Americans Are Going to Juarez for Cheap Dental Care

Jessica Nitardy, a Mexican dentist, says the majority of her clients are Americans who can't afford treatment in the U.S.
Shoes and boots hang from a fence outside Samalayuca, near Ciudad Juarez, Mexico. (Jose Luis Gonzalez/Reuters)

Every workday, Dr. Jessica Nitardy leaves her home near El Paso, Texas and drives for more than an hour to the Mexican border. She crosses immigration and heads to her dental practice in Ciudad Juarez, Mexico, which until recently was considered one of the most dangerous cities in the world.

But the patients she sees aren’t Mexican—almost all are American.

“I can count my Mexican patients on my fingers,” she told me in a phone interview. “No, they all come from Austin, Houston, even Florida, Colorado, Alaska ... ”

The reason they flock to her office, congenially named “Rio Grande Dental,” is laid out in a neatly organized table on Nitardy’s website:

Rio Grande Dental

A dental implant that runs $1,500 in the U.S. costs just $549 in her office. Crowns and bridges, two of the most expensive dental procedures, are also a third of the price.

Pair that with an El Paso hotel at $100 per night, and Nitardy’s patients still save a bundle. She even sends a complimentary car to pick them up at the airport. (Most patients are unnerved by the thought of an overnight in Juarez, even though the city is much safer now.)

Dental insurance status among privately insured Americans (CDC)

An estimated 42 percent of Americans don’t have dental insurance. More than a quarter of people with employer-provided insurance don’t receive dental benefits, only 16 states provide dental benefits through Medicaid, and most Obamacare subscribers didn’t sign up for a separate dental plan. More than a third of Americans didn’t see the dentist last year, and those living in poverty were more likely to skip visits.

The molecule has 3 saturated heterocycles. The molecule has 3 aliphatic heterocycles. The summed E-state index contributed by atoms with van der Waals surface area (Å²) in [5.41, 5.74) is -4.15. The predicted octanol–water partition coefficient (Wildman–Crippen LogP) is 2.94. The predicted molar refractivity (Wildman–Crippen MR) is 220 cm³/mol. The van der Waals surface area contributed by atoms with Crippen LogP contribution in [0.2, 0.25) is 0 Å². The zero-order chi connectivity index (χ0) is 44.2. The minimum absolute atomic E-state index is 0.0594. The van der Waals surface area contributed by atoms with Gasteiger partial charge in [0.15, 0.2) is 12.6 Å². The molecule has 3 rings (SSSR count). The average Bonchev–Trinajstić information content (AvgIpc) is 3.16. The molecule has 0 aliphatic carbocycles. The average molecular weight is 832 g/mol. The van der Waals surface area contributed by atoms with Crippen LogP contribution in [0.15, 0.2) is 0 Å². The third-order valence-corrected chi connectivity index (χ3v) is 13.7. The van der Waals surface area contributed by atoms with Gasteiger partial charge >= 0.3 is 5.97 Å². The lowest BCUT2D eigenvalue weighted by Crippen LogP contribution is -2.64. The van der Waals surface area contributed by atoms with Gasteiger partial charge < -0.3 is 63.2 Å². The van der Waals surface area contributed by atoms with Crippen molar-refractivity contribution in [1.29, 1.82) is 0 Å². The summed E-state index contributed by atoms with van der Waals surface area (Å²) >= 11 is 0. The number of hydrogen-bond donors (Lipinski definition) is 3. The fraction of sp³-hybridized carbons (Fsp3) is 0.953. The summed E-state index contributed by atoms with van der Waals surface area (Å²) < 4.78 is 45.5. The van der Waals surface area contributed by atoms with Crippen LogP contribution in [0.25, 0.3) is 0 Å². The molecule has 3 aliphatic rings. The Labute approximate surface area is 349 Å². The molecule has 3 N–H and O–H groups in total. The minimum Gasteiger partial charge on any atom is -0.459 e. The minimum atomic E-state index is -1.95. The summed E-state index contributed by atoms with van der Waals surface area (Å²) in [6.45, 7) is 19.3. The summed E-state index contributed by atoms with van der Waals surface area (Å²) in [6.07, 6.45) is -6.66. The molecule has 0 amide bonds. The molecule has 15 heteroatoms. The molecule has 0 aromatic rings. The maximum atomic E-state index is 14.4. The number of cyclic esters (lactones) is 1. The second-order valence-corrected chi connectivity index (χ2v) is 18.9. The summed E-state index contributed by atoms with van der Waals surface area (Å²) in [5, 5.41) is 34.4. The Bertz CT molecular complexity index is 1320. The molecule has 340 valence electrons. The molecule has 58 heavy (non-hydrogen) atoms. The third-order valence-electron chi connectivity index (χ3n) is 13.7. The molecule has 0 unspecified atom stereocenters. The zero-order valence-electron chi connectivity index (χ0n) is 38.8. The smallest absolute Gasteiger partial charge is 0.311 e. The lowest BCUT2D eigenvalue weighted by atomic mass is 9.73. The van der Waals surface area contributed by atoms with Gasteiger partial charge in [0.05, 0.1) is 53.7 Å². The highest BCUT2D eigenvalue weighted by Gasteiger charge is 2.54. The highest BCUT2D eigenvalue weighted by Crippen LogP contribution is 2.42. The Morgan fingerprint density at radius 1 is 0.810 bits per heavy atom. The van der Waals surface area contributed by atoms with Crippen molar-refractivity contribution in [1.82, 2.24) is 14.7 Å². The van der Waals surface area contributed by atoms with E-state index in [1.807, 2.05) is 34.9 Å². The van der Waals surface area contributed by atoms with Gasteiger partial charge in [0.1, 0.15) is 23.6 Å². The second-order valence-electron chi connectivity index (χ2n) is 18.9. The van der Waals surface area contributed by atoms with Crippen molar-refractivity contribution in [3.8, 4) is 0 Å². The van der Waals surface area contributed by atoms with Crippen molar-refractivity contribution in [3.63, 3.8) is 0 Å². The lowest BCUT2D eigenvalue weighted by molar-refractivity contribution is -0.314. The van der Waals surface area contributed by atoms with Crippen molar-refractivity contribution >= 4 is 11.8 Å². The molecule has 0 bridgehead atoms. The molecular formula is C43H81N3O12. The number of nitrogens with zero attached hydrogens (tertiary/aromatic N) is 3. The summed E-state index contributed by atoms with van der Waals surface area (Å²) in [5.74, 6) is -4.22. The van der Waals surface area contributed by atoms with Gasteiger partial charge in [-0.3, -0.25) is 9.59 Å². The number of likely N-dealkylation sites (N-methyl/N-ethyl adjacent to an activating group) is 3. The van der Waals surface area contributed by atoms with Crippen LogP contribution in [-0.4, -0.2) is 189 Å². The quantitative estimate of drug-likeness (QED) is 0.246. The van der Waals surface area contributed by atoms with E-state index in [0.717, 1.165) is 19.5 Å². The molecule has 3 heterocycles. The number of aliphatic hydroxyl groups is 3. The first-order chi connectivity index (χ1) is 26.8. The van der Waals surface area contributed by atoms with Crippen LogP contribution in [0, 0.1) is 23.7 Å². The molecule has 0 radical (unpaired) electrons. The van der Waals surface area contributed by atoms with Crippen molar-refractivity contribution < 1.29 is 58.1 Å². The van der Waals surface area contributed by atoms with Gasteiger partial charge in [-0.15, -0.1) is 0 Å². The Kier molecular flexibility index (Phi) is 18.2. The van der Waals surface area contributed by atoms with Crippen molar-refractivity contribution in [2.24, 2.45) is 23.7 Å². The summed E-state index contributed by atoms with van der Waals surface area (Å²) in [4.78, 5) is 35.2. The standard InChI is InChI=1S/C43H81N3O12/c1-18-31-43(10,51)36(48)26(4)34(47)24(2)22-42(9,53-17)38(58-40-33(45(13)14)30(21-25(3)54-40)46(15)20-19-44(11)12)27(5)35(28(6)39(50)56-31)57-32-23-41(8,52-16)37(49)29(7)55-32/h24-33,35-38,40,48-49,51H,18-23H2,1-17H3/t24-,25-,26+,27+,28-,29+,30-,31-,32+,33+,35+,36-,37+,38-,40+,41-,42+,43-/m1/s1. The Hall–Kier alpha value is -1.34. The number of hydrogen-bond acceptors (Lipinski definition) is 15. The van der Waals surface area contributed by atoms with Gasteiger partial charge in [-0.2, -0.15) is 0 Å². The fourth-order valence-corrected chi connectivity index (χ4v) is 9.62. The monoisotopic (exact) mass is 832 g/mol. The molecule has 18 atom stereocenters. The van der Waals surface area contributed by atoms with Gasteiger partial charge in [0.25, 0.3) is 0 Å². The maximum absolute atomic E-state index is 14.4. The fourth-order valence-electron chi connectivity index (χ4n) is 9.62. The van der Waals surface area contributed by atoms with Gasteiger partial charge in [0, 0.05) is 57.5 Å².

Even with insurance, procedures like implants and crowns can cost thousands, and plans don’t always cover the most modern coatings and materials.

In a 2008 survey of Texas border residents, 49 percent said they had bought prescription drugs in Mexico, 41 percent said they had visited the dentist there, and 37.3 percent said they had journeyed across the border for medical care.

Patients ring up Nitardy and detail the gravity of their oral situations. Some broke their teeth in accidents; others suffered from bulimia or drug abuse. Some have tooth decay so severe they thought they were beyond help. Very few have dental insurance.

“Our patients come when they need a lot of work, like 10 or 20 crowns,” Nitardy said. “A full set of implants, or all their teeth are broken and we need to pull them all and do dentures.”

Nitardy’s costs are low because rent in Mexico is cheap, and so is labor. She pays her assistant $100 a week, a generous salary by local standards. She said she’s not required to carry malpractice insurance, which is another huge cost for American providers. The practice spends more on advertising than anything else.

Nitardy was born and raised in Mexico, attended dental school in Juarez, and opened her clinic there in 2000. She moved to El Paso to be with her husband, an eye doctor who practices on the U.S. side of the border.

She’s considered moving her practice to El Paso, but she doesn’t see much of a point—her Juarez office is profitable, and relocating to the U.S. would require going back to an American dental school.

I asked her what her binational experience has taught her about American healthcare.

“It's too pricey,” she said. “They charge you for everything. One extra suture, this much.”

Though she and her husband both earn doctors’ salaries, “we do all of our dental work in Mexico,” Nitardy said. “My daughter's braces, everything. Cleaning and X-rays, we'll do that in the U.S.”

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Olga Khazan is a staff writer at The Atlantic, where she covers health.

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